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Watercraft inspector Ryan Dorvall gets a closer look at the hull of a boat

Watercraft inspector Ryan Dorvall gets a closer look at the hull of a boat on June 29, 2017, at the Silos decontamination station on Canyon Ferry Reservoir.

Thousands of boaters would face new aquatic invasive species rules under a Ronan lawmaker’s bill.

Under current state regulations, boats at high risk of carrying invasive zebra and quagga mussels must be decontaminated with hot water.

House Bill 608, introduced by Rep. Joe Read, R-Ronan, would require all vessels with ballast tanks or bladders to receive a decontamination upon entering the state or the Columbia River Basin.

Montana Fish, Wildlife and Parks would be required to charge a $50 fee for these decontaminations; private contractors could charge a fee reflecting their costs. Boaters could skip the process if they prove they had not been launched for at least 30 days.

Montana Fish, Wildlife and Parks estimates 2,000 vessels would be subject to decontamination and the fee each year. Boats with large ballast tanks, Read explained, "can carry a tremendous amount of water with them, even when their tanks are pumped out, and it makes a perfect habitat for invasive species."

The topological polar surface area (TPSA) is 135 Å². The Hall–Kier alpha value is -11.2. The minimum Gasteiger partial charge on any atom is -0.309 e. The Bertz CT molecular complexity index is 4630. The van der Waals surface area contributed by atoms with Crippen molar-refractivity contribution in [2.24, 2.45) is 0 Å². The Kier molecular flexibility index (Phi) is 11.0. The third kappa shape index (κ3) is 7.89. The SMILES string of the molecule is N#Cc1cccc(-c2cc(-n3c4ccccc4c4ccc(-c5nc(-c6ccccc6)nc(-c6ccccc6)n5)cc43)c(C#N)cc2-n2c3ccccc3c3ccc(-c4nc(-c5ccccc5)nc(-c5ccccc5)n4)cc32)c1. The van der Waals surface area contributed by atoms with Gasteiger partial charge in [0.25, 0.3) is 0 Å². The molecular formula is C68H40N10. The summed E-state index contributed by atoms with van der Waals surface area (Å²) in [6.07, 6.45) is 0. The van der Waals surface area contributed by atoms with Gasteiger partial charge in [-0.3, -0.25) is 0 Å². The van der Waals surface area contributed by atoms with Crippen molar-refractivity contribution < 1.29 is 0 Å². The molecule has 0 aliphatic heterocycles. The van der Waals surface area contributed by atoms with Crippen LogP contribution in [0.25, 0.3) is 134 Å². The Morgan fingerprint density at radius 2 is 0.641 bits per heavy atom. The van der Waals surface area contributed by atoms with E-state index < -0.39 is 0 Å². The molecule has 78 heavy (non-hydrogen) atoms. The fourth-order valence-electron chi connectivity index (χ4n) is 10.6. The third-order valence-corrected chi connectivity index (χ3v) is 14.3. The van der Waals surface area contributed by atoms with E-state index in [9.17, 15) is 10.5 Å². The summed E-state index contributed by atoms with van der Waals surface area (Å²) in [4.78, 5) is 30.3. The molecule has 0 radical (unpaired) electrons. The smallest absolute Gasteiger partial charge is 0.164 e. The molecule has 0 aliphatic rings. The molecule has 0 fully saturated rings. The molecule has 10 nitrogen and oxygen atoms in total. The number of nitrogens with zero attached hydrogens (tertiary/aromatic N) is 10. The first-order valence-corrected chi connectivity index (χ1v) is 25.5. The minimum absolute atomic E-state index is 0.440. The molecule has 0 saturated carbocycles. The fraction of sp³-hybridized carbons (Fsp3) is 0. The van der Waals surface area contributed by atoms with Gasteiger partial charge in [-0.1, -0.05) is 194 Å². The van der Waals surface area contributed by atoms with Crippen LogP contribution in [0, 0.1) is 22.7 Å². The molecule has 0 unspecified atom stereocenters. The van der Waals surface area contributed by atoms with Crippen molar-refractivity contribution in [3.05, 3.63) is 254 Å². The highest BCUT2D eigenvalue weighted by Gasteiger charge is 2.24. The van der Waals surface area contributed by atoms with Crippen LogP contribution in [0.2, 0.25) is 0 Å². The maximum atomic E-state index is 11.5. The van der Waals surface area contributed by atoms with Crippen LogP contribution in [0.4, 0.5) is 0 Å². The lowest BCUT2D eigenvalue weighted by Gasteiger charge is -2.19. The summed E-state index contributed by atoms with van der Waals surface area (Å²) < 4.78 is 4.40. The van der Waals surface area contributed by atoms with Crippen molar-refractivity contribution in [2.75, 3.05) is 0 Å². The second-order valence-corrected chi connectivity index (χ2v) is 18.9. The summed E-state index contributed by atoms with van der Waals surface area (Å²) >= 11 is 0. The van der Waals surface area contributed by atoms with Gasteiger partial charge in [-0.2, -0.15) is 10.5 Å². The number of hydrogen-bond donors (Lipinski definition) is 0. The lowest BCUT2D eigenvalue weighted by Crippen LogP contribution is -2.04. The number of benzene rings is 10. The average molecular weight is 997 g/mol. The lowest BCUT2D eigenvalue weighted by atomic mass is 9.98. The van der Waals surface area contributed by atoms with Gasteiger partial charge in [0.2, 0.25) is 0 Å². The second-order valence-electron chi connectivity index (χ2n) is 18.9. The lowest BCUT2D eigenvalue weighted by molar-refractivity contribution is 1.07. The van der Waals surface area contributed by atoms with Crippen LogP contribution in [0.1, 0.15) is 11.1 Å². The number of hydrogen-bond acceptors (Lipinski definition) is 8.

Tom Woolf, aquatic invasive species bureau chief for Montana Fish, Wildlife and Parks, agreed. “Boats that have ballast tanks and bladders cannot be adequately inspected like other boats,” he said, speaking in support of the bill. “They cannot be adequately dried due to their contained nature.”

Representatives from Trout Unlimited and the Fishing Outfitters Association of Montana, also backed the bill. It had no opponents.

Other environmental agencies, including Lake Tahoe Boat Inspections, already charge for boat inspections. But the $50 fee raised concerns for Montana Fish, Wildlife and Parks.

“We would rather not have the inspectors handling cash or taking other forms of payments,” said Eileen Ryce, the agency's fisheries division administrator.